Federal investigators who conduct background checks for the Department of Defense have been asking whether DoD employees and prospective hires have had contact with the media, reports USA Today.
The questioning has alarmed good-government activists, who see it as an attempt to intimidate government officials from speaking with reporters. Meanwhile, the head of the agency that conducts background checks says there has been no directive issued to investigators on news-media contacts and that a few rogue investigators may be at fault. –USA Today
The practice is not standard operating procedure, however, according to Charles Phalen, director of the National Background Investigations Bureau.
“If this is happening routinely, I want to make sure we have a handle on it,” said Phalen, adding “This is not what were are instructing these people to do.”
“This is somebody not acting within the scope of what we’re asking them to do,” he said. “It’s outside of that scope. It’s that simple.”
In one case in recent weeks, a background investigator asked a person acting as a reference for a prospective Defense Department employee if that person had had contact with the news media, said the reference. Answering affirmatively, the reference was told, would delay and possibly prohibit the potential employee from receiving the security clearance.
The reference and the potential employee asked not to be identified out of concern that it could jeopardize employment. –USA Today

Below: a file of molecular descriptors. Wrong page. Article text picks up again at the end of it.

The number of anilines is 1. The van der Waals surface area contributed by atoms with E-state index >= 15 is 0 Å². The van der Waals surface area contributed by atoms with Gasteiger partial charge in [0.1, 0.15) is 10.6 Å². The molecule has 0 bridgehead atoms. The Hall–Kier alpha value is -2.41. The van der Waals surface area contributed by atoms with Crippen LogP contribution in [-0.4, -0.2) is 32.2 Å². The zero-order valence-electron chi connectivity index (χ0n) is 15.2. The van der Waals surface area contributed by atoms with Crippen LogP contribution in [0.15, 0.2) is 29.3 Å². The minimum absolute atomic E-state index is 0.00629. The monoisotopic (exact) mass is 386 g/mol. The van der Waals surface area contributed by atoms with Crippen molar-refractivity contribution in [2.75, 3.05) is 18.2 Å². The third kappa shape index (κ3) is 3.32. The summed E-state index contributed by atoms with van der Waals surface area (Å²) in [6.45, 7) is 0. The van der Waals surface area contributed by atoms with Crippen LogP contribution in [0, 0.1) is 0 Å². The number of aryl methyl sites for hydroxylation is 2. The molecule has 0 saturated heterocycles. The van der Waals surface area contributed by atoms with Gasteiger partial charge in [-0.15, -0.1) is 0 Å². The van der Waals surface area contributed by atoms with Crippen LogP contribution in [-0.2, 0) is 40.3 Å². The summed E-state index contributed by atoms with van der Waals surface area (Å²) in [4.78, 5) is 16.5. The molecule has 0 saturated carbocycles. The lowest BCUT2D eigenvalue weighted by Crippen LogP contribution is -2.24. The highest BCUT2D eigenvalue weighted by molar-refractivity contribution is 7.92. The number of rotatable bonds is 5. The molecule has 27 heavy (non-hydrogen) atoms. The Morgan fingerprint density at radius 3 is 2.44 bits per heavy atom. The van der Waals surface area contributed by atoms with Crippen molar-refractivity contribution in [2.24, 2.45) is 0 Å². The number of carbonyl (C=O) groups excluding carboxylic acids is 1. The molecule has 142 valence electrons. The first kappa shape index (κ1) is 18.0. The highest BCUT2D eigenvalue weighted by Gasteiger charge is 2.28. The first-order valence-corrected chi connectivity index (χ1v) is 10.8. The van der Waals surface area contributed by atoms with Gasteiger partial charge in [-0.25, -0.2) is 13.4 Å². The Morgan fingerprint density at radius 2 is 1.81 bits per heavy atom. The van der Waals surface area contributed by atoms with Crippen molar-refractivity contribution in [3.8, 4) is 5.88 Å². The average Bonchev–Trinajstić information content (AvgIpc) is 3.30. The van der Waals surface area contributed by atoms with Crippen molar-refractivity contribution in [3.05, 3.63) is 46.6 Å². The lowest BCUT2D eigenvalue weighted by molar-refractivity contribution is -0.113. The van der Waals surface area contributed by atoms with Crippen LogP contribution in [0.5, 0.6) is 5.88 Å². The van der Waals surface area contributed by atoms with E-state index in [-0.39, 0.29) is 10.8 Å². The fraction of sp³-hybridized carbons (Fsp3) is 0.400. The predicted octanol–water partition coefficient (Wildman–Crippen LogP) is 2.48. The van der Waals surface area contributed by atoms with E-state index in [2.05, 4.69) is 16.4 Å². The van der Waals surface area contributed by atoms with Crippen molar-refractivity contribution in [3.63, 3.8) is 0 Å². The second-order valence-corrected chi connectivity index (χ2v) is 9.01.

Government watchdogs are alarmed over the questioning, who see it as an attempt to intimidate government officials from speaking with reporters. Danielle Brian, executive director of the Project On Government Oversight said: “The president himself is publicly targeting people who should lose clearances,” adding “That opens up the vast universe of people involved in the process to feel more at liberty to be aggressive about asking these questions.”
Former CIA Director John Brennan’s security clearance was yanked last Wednesday over “unfounded and outrageous allegations” in the media against the Trump administration in connection with the ongoing Russia probe.
Trump later told the Wall Street Journal his decision was connected to the ongoing federal probe into alleged Russian interference in the 2016 election and allegedly collusion by his presidential campaign.
“I call it the rigged witch hunt, (it) is a sham,” Trump said in an interview with the newspaper on Wednesday. “And these people led it.”
“It’s something that had to be done,” Trump added. –Reuters
National Security attorney Mark Zaid told USA Today that the question of contact with the news media should be strictly limited – though some agencies such as the CIA require contacts with reporters to be internally disclosed.
“I am far more concerned, especially in the D.C. area, that individuals will be stigmatized or even penalized simply because they have friends or contacts who are journalists,” Zaid said. “It is an inappropriate question unless there is a substantive basis to ask, or if the individual themselves raise it as a question.”
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Author: Tyler Durden